Pedestrians walk past a Wells Fargo bank branch in New York, U.S., Thursday, Jan. 13, 2022.
Victor J. Blue | Bloomberg | Getty Images
Wells Fargo said Friday it was still seeing historically low loan delinquencies, but a decision to build up reserves as the economy slows slashed third-quarter earnings.
Wells Fargo shares rose more than 1% in premarket trading as revenue beat expectations.
Here’s how the bank did it:
- Adjusted earnings: $1.30 per share, beating an estimate of $1.09 per share, according to Refinitiv
- Revenue: $19.51 billion, beating an estimate of $18.78 billion, according to Refinitiv
The bank has taken a provision for credit losses of $784 million after reducing it by $1.4 billion a year ago. The provision included a $385 million increase in the provision for credit losses reflecting loan growth and a less favorable economic environment, the bank said.
Net income of $3.53 billion fell more than 30% from $5.12 billion in the same quarter a year ago. Earnings of 85 cents per share are also below $1.17 per share in the third quarter of 2021.
Wells’ performance was significantly impacted by operating losses of $2 billion, or 45 cents, related to litigation, customer remedies and regulatory matters primarily related to a variety of historical matters, according to general manager Charlie Scharf in a statement.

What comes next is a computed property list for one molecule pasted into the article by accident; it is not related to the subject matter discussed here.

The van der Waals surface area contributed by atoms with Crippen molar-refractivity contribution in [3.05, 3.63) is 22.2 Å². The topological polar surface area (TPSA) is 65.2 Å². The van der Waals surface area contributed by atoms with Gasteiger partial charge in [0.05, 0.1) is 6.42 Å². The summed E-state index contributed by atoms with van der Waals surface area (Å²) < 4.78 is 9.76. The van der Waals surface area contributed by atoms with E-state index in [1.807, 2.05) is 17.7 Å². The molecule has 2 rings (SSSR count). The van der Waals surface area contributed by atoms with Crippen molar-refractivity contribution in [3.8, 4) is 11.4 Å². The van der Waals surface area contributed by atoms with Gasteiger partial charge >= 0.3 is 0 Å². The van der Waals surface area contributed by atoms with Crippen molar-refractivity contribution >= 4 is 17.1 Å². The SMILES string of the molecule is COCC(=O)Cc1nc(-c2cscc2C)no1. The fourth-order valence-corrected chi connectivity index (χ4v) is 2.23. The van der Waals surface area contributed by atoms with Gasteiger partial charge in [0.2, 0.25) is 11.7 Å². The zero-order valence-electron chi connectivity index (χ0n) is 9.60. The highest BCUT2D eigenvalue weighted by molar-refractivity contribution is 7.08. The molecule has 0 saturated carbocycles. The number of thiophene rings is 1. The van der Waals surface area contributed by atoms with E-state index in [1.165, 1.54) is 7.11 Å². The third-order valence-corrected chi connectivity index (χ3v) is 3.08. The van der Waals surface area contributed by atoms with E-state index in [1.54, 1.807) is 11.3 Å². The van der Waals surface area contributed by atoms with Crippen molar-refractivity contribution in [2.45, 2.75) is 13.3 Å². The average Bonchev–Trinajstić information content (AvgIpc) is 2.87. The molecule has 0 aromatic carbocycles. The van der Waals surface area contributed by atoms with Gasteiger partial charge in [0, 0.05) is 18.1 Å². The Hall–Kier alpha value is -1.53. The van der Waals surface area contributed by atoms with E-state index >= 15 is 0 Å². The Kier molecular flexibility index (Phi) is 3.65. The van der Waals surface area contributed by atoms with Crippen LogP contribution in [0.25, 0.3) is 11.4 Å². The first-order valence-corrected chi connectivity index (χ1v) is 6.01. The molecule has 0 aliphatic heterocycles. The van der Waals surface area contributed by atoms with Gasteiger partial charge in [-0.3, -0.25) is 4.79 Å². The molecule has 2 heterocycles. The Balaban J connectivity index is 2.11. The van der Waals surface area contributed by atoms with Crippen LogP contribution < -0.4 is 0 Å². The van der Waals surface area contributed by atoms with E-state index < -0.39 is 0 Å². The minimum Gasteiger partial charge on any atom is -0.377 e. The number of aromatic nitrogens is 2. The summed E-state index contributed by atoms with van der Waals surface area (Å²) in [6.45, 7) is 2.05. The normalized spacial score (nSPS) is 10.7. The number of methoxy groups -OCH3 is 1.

Wells operates under a series of consent orders related to his 2016 bogus account scandal, including one from the Fed that caps the growth of his assets.
As the most dependent on mortgages from the six largest U.S. banks, Wells Fargo came under pressure as selling and refinancing activity fell sharply as the average 30-year mortgage rate peaked in 20 years close to 7%.
This is one of the impacts of the Federal Reserve’s campaign to fight inflation by aggressively raising rates. Wells Fargo, which focuses on retail and commercial banking, was expected to be a big beneficiary of the rate hike.
Net interest income rose 36%, mainly due to the impact of higher interest rates and higher loan balances, the bank said.
“Wells Fargo is well positioned as we will continue to benefit from higher rates and ongoing disciplined expense management,” Scharf said. “Retail and business customers remain in strong financial shape, and we continue to see historically low delinquencies and high payment rates in our portfolios.”
Wells’ better-than-expected revenue was supported by a 28% jump in banking operations on stronger cash management results. Commercial real estate revenue rose 29%, reflecting higher loan balances and the impact of rising interest rates, the bank said.
Fears that the Fed could inadvertently tip the economy into recession have increased this year, weighing heavily on bank stocks. Indeed, more borrowers would default on their loans, from credit cards to mortgages to commercial lines of credit, in a recession.
Wells shares are down about 12% this year, performing better than the S&P 500.
Read all Press release.
– CNBC’s Hugh Son contributed reporting.